[snip]

I noticed a few things. First of all, parallel_while is a deprecated feature of TBB, still present but discouraged. Next, there's not much parallel code present in this example: all the work is done by the stream implementation, which does a pretty standard serial search through a binary tree but fails to set next_node when it finds a candidate, which is probably why you're not seeing the result you expect. Moreover, the binary tree implementation is very poor and can lead to very unbalanced binary trees, being totally dependent on the sorted order of the data presented to the constructor.
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Highlighted
Beginner
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I noticed a few things. First of all, parallel_while is a deprecated feature of TBB, still present but discouraged. Next, there's not much parallel code present in this example: all the work is done by the stream implementation, which does a pretty standard serial search through a binary tree but fails to set next_node when it finds a candidate, which is probably why you're not seeing the result you expect. Moreover, the binary tree implementation is very poor and can lead to very unbalanced binary trees, being totally dependent on the sorted order of the data presented to the constructor.
Thanks Robert. I did not realize from the book I was reading that parallel_while is depreciated. As of binary search tree..., it was just a toy program to understand the syntax before I start using TBB for various projects. I shall try my hands with parallel_do now.
Thanks again,
-S
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Highlighted
Valued Contributor II
10 Views

Quoting - sinedie
Thanks Robert. I did not realize from the book I was reading that parallel_while is depreciated. As of binary search tree..., it was just a toy program to understand the syntax before I start using TBB for various projects. I shall try my hands with parallel_do now.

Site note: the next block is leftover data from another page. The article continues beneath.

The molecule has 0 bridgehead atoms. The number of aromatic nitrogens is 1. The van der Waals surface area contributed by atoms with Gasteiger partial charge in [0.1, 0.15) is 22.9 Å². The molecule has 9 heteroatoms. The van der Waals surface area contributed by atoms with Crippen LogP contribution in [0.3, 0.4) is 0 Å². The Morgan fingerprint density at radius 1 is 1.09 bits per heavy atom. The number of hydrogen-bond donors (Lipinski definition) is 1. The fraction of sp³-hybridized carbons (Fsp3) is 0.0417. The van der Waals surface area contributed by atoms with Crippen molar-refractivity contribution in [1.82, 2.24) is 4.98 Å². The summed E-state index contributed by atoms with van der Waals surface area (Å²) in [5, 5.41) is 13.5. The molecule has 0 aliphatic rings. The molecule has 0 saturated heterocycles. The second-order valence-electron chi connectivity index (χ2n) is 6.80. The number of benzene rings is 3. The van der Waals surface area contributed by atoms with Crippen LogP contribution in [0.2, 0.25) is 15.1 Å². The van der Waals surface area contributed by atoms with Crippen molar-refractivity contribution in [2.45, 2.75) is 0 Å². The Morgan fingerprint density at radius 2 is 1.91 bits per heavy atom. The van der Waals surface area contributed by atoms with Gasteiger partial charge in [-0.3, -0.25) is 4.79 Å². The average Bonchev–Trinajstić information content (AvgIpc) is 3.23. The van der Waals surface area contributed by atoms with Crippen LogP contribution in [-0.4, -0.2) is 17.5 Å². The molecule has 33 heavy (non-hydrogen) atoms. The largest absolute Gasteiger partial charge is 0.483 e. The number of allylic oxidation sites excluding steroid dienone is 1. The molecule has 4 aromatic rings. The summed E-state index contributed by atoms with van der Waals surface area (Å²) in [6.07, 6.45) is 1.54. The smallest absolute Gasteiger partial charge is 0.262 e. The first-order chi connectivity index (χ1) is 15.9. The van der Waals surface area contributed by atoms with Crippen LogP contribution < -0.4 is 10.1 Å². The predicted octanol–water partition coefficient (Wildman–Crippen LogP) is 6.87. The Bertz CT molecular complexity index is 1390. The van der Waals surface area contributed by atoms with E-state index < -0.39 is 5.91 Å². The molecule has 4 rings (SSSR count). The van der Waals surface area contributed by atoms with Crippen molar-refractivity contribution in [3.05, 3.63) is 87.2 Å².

Thanks again,
-S

If you've found parallel_do, which functionally replaces parallel_while in TBB, then you probably also saw the cautions in the manual:

TIP:

The parallelism in parallel_do is not scalable if all of the items come from an input stream that does not have random access. To achieve scaling, do one of the following:

Use random access iterators to specify the input stream.

Design your algorithm such that the body often adds more than one piece of work.

Use parallel_for instead.

To achieve speedup, the grainsize of B::operator() needs to be on the order of at least ~10,000 instructions. Otherwise, the internal overheads of parallel_do swamp the useful work.

If your mission now is to construct a similar tree example substituting one TBB construct for another, you might be able to get working code, but it's not likely that it will scale well on multiple threads. The best you might be able to hope for would be to construct an input iterator that, say, follows the right child for the sequence but whenever there's a right child feeds that to the parallel_do_feeder::add function. There probably still won't be enough work there to scale very well. You need some kind of load to weight down the node processing.